'Mount Rushmore of the Nationals': Nats react to Strasburg retirement

April 7th, 2024

WASHINGTON -- 's name is forever synonymous with the Nationals and Washington, D.C.

After a 13-year career, the Nationals announced Strasburg’s retirement in a statement prior to Sunday's 3-2 win over the Phillies at Nationals Park. Support for the right-handed pitcher poured in from everywhere: The clubhouse, the front office and fans.

Mike Rizzo, the club's general manager and president of baseball operations, stressed that now is the opportunity to celebrate Strasburg’s legacy with the organization.

“He’s one of the Mount Rushmore of the Nationals,” Rizzo said. “He was the guy that put us on the map.”

Strasburg's contributions are engraved throughout the ballpark.

“You walk around here, you walk around the clubhouse and we have photos, not just from the 2019 run, but throughout the Nats’ time in D.C. since they came back -- and he’s everywhere,” former teammate and current pitching strategist Sean Doolittle said. “There’s a visible reminder of what he did.”

The 35-year-old Strasburg was a 2019 World Series champion (and World Series MVP), amassed three All-Star selections and a Silver Slugger honor. He retires as Washington’s all-time leader in wins (113) and strikeouts (1,723). He was the fastest pitcher in Major League history to record 1,500 career strikeouts at the time, and he was the first pitcher in AL/NL history to go 5-0 in a single postseason.

Strasburg was drafted No. 1 overall in the 2009 Draft out of San Diego State University. His legend began to grow in college, with a wicked fastball and a 23-strikeout game against Utah on April 11, 2008. He was the recipient of both the Golden Spikes Award and the Dick Howser Trophy in his final collegiate season.

“I hope he recognizes and appreciates what he meant to this franchise,” Doolittle said. “I think his debut in 2010, you can put your finger on it as one of the turning points for the franchise -- and he helped.”

Strasburg finished with a 113-62 record and a 3.42 ERA in 247 starts.

He cemented his legacy with the Nats in 2019. He became the epicenter of the team’s World Series championship run when he agreed to pitch in relief in the 2019 National League Wild Card win against the Braves. Nationals manager Dave Martinez said it was not hard to convince Strasburg.

“I asked him to come out of the bullpen in the Wild Card Game, and he threw 34 or 35 pitches -- [if] he doesn’t do that, I don’t think we even have a chance,” Martinez said. “He set the tone for everybody else here.”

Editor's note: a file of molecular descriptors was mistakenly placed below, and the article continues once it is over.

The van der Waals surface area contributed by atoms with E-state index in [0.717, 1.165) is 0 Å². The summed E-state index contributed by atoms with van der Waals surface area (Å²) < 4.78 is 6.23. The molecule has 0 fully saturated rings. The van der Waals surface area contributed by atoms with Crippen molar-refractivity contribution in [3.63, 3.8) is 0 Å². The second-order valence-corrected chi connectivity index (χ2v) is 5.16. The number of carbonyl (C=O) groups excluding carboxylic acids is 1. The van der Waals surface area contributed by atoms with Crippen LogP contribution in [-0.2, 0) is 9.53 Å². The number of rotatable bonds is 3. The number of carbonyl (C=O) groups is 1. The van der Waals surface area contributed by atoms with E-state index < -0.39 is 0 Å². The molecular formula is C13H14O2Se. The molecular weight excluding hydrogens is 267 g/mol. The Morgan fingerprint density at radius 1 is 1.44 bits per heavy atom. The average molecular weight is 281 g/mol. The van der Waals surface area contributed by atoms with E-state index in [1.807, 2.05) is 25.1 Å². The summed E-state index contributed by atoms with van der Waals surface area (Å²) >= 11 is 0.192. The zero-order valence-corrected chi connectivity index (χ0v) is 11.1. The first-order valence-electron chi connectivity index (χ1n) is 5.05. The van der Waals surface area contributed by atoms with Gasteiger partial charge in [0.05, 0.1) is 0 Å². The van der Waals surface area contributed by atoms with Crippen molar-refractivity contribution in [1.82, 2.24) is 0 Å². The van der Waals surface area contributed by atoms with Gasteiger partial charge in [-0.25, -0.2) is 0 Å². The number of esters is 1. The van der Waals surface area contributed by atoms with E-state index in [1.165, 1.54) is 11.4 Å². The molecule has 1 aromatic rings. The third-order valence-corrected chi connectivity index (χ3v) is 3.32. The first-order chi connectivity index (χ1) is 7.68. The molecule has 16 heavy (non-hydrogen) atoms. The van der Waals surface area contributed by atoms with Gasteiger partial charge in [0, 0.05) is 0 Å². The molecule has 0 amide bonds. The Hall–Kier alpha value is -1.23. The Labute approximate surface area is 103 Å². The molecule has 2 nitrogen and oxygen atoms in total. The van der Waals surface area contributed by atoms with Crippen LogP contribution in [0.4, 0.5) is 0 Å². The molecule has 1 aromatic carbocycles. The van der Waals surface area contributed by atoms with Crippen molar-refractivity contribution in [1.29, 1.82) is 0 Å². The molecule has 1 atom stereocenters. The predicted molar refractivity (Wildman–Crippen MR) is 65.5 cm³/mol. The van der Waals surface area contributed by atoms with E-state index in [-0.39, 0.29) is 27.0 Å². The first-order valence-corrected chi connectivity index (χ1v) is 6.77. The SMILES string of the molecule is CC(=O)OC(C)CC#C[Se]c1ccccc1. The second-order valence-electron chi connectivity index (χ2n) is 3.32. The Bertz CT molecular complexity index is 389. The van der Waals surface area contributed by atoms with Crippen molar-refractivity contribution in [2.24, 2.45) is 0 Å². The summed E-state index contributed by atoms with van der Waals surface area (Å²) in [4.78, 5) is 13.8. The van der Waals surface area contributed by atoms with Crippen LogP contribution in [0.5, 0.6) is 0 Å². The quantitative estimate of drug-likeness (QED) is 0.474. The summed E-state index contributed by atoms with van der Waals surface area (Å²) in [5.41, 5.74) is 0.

Strasburg's willingness to do whatever was needed to help the team win is what drew Patrick Corbin to join the Nats in 2018.

“He’s a huge part of why I decided to come here, and hopefully, he and his family are happy.” Corbin said. “[I] enjoyed being his teammate for the years that I played with him.”

Strasburg's energy and desire to give his all radiated throughout the clubhouse. He not only pushed himself to get better, but also helped his teammates by asking questions and giving advice.

He concluded that unforgettable 2019 postseason run with a 5-0 record, a 1.98 ERA and 47 strikeouts in 36 1/3 innings over six games. He was rewarded with a seven-year, $245 million contract (a then-record) in the ensuing offseason.

What also made Strasburg special during his tenure with the Nationals was his intensity, which never let up. He was a fierce competitor who did everything he could to beat his opponent -- from devising a plan against batters to talking about pitching with his teammates.

“He’s a bulldog,” catcher Riley Adams said. “His hard-working nature -- you can tell how much this means to him and how much he cares. Every outing, he goes out there and he’s giving it his all.”

Strasburg was a player Adams looked up to, having attended the University of San Diego -- just 10 miles west of SDSU -- and hearing about Strasburg's pitching prowess on the news “every single day.”

Ultimately, Strasburg’s career was cut short due to injury. He was diagnosed with thoracic outlet syndrome in 2023, but he did not let that stop him from pushing to make his return. He pitched his final Major League game on June 9, 2022 -- his lone MLB appearance over the past three seasons.

In 2022, Strasburg made two rehab starts with Double-A Fredericksburg and one with Triple-A Rochester. He was able to return to the Majors for that one outing against the Marlins, but those outings caused stress in his ribs that led to him being shut down.

“He was really trying out there, and it was just the constant pain the next day,” Martinez said.

While the circumstances were not ideal, the legacy Strasburg leaves behind is one of grit and determination.